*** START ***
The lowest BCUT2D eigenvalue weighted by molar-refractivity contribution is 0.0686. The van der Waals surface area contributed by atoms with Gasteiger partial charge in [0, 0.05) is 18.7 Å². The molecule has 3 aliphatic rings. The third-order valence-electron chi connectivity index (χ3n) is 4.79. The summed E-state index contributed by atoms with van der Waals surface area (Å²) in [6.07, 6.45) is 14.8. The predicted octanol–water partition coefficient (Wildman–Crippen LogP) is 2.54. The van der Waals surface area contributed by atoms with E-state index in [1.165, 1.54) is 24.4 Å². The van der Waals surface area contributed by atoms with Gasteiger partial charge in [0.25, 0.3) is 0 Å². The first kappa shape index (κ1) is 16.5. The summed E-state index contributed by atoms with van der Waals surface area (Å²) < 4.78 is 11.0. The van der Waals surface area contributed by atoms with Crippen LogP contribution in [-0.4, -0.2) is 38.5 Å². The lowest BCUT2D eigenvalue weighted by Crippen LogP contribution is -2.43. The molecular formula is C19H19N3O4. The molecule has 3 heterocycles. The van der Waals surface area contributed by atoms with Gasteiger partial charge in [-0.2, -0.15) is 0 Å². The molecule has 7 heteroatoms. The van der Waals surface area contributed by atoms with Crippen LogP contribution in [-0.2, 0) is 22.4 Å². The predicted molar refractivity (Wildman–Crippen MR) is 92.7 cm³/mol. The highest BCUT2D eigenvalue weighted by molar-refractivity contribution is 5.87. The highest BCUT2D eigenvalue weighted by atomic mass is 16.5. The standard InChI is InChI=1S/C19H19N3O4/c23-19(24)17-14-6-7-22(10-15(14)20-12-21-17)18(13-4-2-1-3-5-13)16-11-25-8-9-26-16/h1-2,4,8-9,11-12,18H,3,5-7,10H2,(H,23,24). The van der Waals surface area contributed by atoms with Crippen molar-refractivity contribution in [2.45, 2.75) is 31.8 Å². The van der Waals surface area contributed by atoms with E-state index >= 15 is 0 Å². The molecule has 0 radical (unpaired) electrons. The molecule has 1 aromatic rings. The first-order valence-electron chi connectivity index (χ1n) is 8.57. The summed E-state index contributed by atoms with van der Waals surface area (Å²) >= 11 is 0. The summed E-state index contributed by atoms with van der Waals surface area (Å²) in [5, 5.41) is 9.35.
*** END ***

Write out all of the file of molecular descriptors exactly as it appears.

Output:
The lowest BCUT2D eigenvalue weighted by molar-refractivity contribution is 0.0686. The van der Waals surface area contributed by atoms with Gasteiger partial charge in [0, 0.05) is 18.7 Å². The molecule has 3 aliphatic rings. The third-order valence-electron chi connectivity index (χ3n) is 4.79. The summed E-state index contributed by atoms with van der Waals surface area (Å²) in [6.07, 6.45) is 14.8. The predicted octanol–water partition coefficient (Wildman–Crippen LogP) is 2.54. The van der Waals surface area contributed by atoms with E-state index in [1.165, 1.54) is 24.4 Å². The van der Waals surface area contributed by atoms with Gasteiger partial charge in [0.25, 0.3) is 0 Å². The first kappa shape index (κ1) is 16.5. The summed E-state index contributed by atoms with van der Waals surface area (Å²) < 4.78 is 11.0. The van der Waals surface area contributed by atoms with Crippen LogP contribution in [-0.4, -0.2) is 38.5 Å². The lowest BCUT2D eigenvalue weighted by Crippen LogP contribution is -2.43. The molecular formula is C19H19N3O4. The molecule has 3 heterocycles. The van der Waals surface area contributed by atoms with Gasteiger partial charge in [-0.2, -0.15) is 0 Å². The molecule has 7 heteroatoms. The van der Waals surface area contributed by atoms with Crippen LogP contribution in [-0.2, 0) is 22.4 Å². The predicted molar refractivity (Wildman–Crippen MR) is 92.7 cm³/mol. The highest BCUT2D eigenvalue weighted by molar-refractivity contribution is 5.87. The highest BCUT2D eigenvalue weighted by atomic mass is 16.5. The standard InChI is InChI=1S/C19H19N3O4/c23-19(24)17-14-6-7-22(10-15(14)20-12-21-17)18(13-4-2-1-3-5-13)16-11-25-8-9-26-16/h1-2,4,8-9,11-12,18H,3,5-7,10H2,(H,23,24). The van der Waals surface area contributed by atoms with Crippen molar-refractivity contribution in [2.45, 2.75) is 31.8 Å². The van der Waals surface area contributed by atoms with E-state index >= 15 is 0 Å². The molecule has 0 radical (unpaired) electrons. The molecule has 1 aromatic rings. The first-order valence-electron chi connectivity index (χ1n) is 8.57. The summed E-state index contributed by atoms with van der Waals surface area (Å²) >= 11 is 0. The summed E-state index contributed by atoms with van der Waals surface area (Å²) in [5, 5.41) is 9.35.